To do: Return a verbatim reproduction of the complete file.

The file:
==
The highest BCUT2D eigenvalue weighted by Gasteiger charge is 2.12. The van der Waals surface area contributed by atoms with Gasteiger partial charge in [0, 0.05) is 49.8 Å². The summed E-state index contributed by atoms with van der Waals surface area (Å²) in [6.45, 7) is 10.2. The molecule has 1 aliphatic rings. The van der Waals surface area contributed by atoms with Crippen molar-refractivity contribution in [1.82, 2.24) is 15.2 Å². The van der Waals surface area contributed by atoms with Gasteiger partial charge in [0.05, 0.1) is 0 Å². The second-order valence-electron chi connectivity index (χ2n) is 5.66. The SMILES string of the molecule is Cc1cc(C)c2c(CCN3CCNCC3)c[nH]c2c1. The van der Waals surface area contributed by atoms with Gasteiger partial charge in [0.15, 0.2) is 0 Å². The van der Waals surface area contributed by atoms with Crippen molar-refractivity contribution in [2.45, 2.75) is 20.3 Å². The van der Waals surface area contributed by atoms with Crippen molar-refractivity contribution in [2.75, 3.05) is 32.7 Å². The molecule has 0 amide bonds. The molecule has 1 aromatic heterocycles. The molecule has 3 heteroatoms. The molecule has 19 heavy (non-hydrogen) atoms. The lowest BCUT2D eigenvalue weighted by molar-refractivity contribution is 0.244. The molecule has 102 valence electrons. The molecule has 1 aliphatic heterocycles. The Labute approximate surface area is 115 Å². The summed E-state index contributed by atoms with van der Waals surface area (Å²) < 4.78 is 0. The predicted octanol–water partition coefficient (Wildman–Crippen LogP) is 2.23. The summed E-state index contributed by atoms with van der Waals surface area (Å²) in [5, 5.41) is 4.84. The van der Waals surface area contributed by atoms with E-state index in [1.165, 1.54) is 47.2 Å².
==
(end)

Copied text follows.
The highest BCUT2D eigenvalue weighted by Gasteiger charge is 2.12. The van der Waals surface area contributed by atoms with Gasteiger partial charge in [0, 0.05) is 49.8 Å². The summed E-state index contributed by atoms with van der Waals surface area (Å²) in [6.45, 7) is 10.2. The molecule has 1 aliphatic rings. The van der Waals surface area contributed by atoms with Crippen molar-refractivity contribution in [1.82, 2.24) is 15.2 Å². The van der Waals surface area contributed by atoms with Gasteiger partial charge in [0.05, 0.1) is 0 Å². The second-order valence-electron chi connectivity index (χ2n) is 5.66. The SMILES string of the molecule is Cc1cc(C)c2c(CCN3CCNCC3)c[nH]c2c1. The van der Waals surface area contributed by atoms with Gasteiger partial charge in [0.15, 0.2) is 0 Å². The van der Waals surface area contributed by atoms with Crippen molar-refractivity contribution in [2.45, 2.75) is 20.3 Å². The van der Waals surface area contributed by atoms with Crippen molar-refractivity contribution in [2.75, 3.05) is 32.7 Å². The molecule has 0 amide bonds. The molecule has 1 aromatic heterocycles. The molecule has 3 heteroatoms. The molecule has 19 heavy (non-hydrogen) atoms. The lowest BCUT2D eigenvalue weighted by molar-refractivity contribution is 0.244. The molecule has 102 valence electrons. The molecule has 1 aliphatic heterocycles. The Labute approximate surface area is 115 Å². The summed E-state index contributed by atoms with van der Waals surface area (Å²) < 4.78 is 0. The predicted octanol–water partition coefficient (Wildman–Crippen LogP) is 2.23. The summed E-state index contributed by atoms with van der Waals surface area (Å²) in [5, 5.41) is 4.84. The van der Waals surface area contributed by atoms with E-state index in [1.165, 1.54) is 47.2 Å².